As outlined in Figure ES-1, EPA initially conducted a screening assessment that considered inhalation and non-inhalation exposure routes for all 67 HAPs to identify priority HAPs for more detailed assessment. To screen for inhalation exposures, the EPA used the Human Exposure Model (HEM) to model the 67 HAPs from all 684 utility plants utilizing generally conservative assumptions (i.e., assumptions that are more likely to overestimate rather than underestimate risks) to estimate inhalation risks for maximally exposed individuals (MEIs).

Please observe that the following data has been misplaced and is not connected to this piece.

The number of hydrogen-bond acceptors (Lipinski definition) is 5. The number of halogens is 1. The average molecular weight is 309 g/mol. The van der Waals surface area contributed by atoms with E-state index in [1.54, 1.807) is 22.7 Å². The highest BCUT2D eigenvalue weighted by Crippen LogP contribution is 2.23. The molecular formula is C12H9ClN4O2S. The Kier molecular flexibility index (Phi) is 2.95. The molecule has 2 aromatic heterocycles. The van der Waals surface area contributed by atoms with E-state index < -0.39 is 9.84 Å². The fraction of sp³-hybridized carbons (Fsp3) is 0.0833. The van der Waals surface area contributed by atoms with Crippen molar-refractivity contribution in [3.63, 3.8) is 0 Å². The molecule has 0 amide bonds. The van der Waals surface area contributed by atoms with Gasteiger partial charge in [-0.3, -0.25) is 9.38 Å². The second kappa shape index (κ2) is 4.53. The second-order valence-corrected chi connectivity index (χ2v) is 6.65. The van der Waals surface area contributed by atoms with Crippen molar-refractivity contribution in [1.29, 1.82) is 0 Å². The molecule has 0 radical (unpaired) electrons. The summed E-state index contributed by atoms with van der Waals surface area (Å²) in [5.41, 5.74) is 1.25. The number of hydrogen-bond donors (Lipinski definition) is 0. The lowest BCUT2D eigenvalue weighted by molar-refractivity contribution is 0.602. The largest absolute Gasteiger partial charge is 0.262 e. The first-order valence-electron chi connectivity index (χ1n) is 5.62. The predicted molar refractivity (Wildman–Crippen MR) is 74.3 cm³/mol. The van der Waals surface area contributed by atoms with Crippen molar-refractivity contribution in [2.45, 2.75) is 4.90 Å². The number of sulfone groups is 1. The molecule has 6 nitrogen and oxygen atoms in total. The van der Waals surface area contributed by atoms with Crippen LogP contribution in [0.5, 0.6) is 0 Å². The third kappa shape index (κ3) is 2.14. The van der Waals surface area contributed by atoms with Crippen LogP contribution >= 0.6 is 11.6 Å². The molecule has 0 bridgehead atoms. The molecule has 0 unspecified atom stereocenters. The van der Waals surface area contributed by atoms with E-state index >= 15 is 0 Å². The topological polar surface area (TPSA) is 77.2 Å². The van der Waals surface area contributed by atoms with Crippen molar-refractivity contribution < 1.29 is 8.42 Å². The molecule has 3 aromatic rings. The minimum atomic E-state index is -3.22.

Nationwide Utility Emissions for Thirteen Priority HAPsa
Nationwide HAP emission estimates (tons per year)b
HAP 1990 Arsenic Beryllium Cadmium Chromium Lead Manganese Mercury Nickel 61 7.1 3.3 73 75 164 46 58 143,000 20,000 25 0.000097 35
Coal 1994 56 7.9 3.2 62 62 168 51 52 134,000 23,000 27 0.00012 29 2010 71 8.2 3.8 87 87 219 60 69 155,000 26,000 34 0.00020 45 1990 5 0.46 1.7 4.7 11 9.3 0.25 390 2,900 140 NM 1 x 10 19
Oil 1994 4 0.4 1.1 3.9 8.9 7.3 0.2 320 2,100 280 NM 9 x 10 9.3
Natural gas 2010 3 0.23 0.9 2.4 5.4 4.7 0.13 200 1,500 73 NM 3 x 10 9.5
1990 0.15 NM 0.43 0.0015 2.2 NM NM NM NM 36
1994 0.18 NM 0.47 0.0017 2.4 NM NM NM NM 39
2010 0.25 NM 0.68 0.024 3.5 NM NM NM NM 57
a b c d
Hydrogen chloride Hydrogen fluoride Acrolein Dioxins